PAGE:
Along with the Sony Cyber-shot DSC-RX10, it is part of a new class of superzoom cameras that use larger sensors, better displays and electronic viewfinders. They easily provide much narrower depth of field when desired, compared to previous more compact superzoom/ultrazoom cameras. Out of the two, the FZ1000 has a much larger zoom range (16×); the exact video mode and whether OIS is used determines the crop factor, here expressed as 35mm equivalent focal length for the inbuilt lens:[7]

While the RX10 has a macro focus spot of 5cm, the FZ1000 is able to record clear-focused photos and videos. The optical zoom is also usable while recording videos in any video recording mode, including the highest resolution with 3840 × 2160 pixels. It is possible to record HDR-photos, but no HDR-videoclips.

Canon PowerShot G3 X is the newest competitor in 1" sensor large zoom camera, relatively small, but has longest 25× zoom and touch screen with capability to focus when shooting, however has no eye viewfinder and no capability to shoot in 4K.[8]

Focal Length[edit]

  • 25 – 400 mm in 35 mm equiv. in 3:2 for stills (Full Sensor and Full Zooming Range)
  • 26 – 416 mm in 35 mm equiv. in 16:9 for stills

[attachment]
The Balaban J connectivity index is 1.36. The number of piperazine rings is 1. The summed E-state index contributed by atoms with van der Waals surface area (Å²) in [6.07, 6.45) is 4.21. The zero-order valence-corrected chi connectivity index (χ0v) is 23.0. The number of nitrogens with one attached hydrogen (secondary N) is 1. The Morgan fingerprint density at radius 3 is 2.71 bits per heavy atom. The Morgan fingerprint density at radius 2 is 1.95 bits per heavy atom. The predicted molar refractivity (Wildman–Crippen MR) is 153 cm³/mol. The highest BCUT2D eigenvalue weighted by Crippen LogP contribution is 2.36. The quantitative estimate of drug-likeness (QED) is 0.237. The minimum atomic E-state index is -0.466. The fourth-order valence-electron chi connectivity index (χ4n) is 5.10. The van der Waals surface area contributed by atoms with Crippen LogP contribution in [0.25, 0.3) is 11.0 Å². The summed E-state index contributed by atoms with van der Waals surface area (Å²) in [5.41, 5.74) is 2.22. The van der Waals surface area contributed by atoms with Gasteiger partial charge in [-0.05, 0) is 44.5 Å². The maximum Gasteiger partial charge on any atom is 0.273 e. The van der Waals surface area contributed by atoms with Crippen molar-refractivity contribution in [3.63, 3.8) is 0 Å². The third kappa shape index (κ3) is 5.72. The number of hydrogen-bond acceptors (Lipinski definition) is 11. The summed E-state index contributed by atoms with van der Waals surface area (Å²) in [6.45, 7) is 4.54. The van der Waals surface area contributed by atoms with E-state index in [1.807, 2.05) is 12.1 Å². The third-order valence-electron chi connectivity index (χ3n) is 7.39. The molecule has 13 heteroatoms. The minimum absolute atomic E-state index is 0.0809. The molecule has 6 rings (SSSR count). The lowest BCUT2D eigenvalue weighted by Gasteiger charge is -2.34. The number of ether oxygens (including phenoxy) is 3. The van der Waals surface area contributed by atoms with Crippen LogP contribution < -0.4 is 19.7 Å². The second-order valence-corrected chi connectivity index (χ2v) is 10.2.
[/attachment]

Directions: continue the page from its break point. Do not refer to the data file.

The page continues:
• 26 – 416 mm in 35 mm equiv. in 16:9 video recording, O.I.S. Off
  • 28 – 448 mm in 35 mm equiv. in 16:9 video recording, O.I.S. On
  • 37 – 592 mm in 35 mm equiv. in 4K video recording (using the center of the sensor with 3840 × 2160 pixels.)

Burst Shot[edit]

The FZ1000's burstshot mode can record up to 12 JPEG pictures per second with full resolution at highest selected burst speed. There are four different burst speeds to choose from. The second-highest speed does permanently record photos, but if the burst memory is full and the memory card cannot keep up, it will slow down automatically.

High-speed video[edit]

Prior to official release, the Lumix FZ1000 was originally announced as being able to record slow-motion in the following resolutions and framerates [9]:

  • Full HD 1920×1080: 100 or 120 fps